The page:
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Archbishop Speaks Out On Welfare Reform

The Archbishop of York, Dr John Sentamu.

Sunday 7th July 2013

The Archbishop of York today spoke out at General Synod during the debate on "Welfare Reform and the Church". The Archbishop called for greater help to be given to those in poverty and revealed he will Chair a new Living Wage Commission. His speech in full follows...

"The concept of the ‘undeserving poor’ seems to be one which periodically comes to haunt British society. It is a concept to which Government, the media, pub conversations, return with pompous self-righteousness whenever times are hard.  The ‘scroungers’ we hear so much about are a convenient scapegoat when it seems expedient to make sure someone pays the price of the hardship we fear.

 

But set against this is a more edifying story of social concern amongst our leaders and our neighbours. Lloyd George’s National Insurance Act of 1911, and Lord Beveridge’s Report in 1942 were the culmination of years of care and concern about the poor and vulnerable in society. Archbishop William Temple, said of the Beveridge Report: “This is the first time anybody had set out to embody the whole spirit of the Christian ethic in an Act of Parliament”.

It is unthinkable that people are now trying to undermine and scrap such public policy.

 

In 1942 William Temple had published his ground-breaking work, Christianity and the Social Order, where he sought to apply Christian values to the political issues of his day. Key to this work was his identification of three principles: freedom, fellowship and service and how their application might lead to a more just society.

 

The Church has always been in the forefront of the challenge to speak and act prophetically, to give a voice to the voiceless and hope and help to those in need. And we must continue not only to show mercy and kindness, but to shine the light of truth onto the debate about Welfare, and resist the rhetoric that accuses many of choosing a life of idle dependence to the detriment of society.

 

It is an insult to claim that poverty in this country is caused by people choosing unemployment.  Six out of ten families in poverty have at least one adult in work.

We need to remember who caused our economic downturn. Was it those workers on low wages, working hard to provide for their families – or was it the gambling casino culture of a group of wealthy bankers that has left our economy where it is today? Who was bailed out with large sums of money?

 

We need to focus on what we are doing for the working poor – rather than stigmatising and dehumanising those going through tough times.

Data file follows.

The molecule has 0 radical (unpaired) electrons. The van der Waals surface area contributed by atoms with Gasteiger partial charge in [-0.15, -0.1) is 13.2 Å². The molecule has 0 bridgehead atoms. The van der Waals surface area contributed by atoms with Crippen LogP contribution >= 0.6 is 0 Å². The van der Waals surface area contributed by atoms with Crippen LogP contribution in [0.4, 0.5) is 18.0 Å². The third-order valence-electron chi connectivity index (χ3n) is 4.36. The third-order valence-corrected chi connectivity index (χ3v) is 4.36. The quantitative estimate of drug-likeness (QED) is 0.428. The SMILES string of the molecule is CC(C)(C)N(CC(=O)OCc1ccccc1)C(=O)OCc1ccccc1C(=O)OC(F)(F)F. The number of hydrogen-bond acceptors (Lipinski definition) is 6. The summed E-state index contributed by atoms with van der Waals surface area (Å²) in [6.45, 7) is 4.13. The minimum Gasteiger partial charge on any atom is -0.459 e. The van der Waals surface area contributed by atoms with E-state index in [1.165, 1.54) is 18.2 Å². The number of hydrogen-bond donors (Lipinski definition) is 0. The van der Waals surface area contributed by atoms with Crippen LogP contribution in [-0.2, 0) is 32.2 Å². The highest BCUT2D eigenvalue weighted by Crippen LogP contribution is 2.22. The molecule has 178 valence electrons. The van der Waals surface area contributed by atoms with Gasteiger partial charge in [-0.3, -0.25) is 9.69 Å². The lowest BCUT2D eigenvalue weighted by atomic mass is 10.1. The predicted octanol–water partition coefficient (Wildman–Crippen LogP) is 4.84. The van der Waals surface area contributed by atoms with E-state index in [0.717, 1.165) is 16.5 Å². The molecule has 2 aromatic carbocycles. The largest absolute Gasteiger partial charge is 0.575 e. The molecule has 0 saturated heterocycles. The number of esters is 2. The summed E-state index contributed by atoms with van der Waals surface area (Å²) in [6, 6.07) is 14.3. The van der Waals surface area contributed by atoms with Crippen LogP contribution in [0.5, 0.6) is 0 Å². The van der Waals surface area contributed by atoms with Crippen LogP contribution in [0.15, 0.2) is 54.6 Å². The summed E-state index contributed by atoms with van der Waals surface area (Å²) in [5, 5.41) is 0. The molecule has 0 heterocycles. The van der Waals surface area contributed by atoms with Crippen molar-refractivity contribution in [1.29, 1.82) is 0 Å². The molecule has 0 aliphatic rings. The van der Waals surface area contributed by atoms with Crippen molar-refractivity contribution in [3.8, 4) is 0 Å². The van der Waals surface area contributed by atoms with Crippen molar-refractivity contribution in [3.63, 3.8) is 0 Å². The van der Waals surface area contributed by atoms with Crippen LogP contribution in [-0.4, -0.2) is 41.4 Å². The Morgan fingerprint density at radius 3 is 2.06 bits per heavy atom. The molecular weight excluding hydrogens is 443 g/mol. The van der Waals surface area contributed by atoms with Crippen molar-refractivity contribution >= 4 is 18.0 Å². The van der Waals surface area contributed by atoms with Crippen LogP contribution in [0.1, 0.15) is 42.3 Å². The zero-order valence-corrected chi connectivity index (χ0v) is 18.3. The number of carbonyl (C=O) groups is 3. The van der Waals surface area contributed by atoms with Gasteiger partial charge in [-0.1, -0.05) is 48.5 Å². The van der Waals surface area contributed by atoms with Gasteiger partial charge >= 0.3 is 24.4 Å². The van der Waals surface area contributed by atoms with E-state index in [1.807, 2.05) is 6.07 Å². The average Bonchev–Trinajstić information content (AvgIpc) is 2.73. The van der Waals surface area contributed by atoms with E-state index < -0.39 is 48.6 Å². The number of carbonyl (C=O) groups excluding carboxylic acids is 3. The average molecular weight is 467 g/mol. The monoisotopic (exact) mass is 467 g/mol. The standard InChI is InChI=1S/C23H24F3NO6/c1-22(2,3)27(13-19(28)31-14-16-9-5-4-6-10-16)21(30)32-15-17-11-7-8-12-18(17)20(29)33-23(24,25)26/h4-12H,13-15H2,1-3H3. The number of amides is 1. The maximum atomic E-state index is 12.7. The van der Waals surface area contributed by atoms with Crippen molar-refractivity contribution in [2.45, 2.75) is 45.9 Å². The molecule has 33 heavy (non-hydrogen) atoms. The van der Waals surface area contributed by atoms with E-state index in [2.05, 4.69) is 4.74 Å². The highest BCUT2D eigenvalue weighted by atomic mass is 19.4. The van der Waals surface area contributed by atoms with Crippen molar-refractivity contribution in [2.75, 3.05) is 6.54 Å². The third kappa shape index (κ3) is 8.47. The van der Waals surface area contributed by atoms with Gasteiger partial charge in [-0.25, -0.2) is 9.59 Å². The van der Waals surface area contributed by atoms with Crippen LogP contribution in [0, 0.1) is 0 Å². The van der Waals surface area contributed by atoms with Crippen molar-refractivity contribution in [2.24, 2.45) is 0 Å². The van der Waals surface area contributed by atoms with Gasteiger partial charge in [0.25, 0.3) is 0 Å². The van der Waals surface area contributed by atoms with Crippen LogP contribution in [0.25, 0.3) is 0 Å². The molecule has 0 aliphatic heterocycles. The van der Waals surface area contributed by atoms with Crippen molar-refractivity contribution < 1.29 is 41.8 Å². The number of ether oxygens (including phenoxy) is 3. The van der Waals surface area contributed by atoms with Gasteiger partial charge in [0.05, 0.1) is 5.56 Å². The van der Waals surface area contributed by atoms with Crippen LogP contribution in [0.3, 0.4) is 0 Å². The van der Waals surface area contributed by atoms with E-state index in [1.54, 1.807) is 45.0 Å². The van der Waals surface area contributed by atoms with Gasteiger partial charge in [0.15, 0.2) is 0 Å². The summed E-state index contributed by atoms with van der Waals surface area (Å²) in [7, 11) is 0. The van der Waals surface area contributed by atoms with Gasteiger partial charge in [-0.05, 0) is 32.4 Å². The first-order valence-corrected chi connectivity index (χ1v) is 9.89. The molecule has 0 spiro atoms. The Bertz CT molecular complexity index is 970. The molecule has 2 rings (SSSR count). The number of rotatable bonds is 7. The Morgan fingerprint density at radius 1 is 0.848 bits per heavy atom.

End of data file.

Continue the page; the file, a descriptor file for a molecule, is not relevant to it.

Until we pay a proper Living Wage for a proper day’s work, we will always have the problem of some people being unable to provide for their families.

 

Paying a Living Wage is not about generosity or charity; it is about fairness and justice.  I was glad to receive an invitation – which I accepted - to Chair the new Living Wage Commission. This will be launched on the 19th July.

 

Income inequality is an affront to our perception of ourselves as a healthy and modern society.  My own experience as Sponsor of the Fairness Commission in York that is that, in our society, we often have real affluence living next door to real deprivation.

 

Research has shown that a wide range of social problems are more common in societies with larger income differences between rich and poor.  Mr David Cameron himself has said that, “We all know in our hearts that as long as there is deep poverty living systematically side-by-side with great riches, we all remain the poorer for it.”

 

Britain is, sadly, among the more unequal of the rich countries. Cutting welfare benefits and squeezing the voluntary sector, can only result in more injustice and misery.

 

What we need to do is ensure fairness is put back at the heart of the decision-making process – whether that’s in Whitehall or in our town halls – and we all need to do what we can to tackle poverty in practical ways, not ignore it and hope it goes away.

 

We, as a Church, need to remind people of what they know in their bones – that huge inequalities are an affront to justice, and a threat to a cohesive society.  

For me, the road to recovery is a path not of riches, but of service, mutual resourcing and togetherness. Something for something.  It is rooted in the rediscovery of a vision to rebuild community in recognition of our duties to one another. Rediscovering the wellsprings of solidarity.

 

Together, the Church and State must work to regain the Big Vision for society under God, which Jesus Christ has called us to show in our care for our brothers and sisters.  We must live the Beatitudes and cause them to pervade all our communities."

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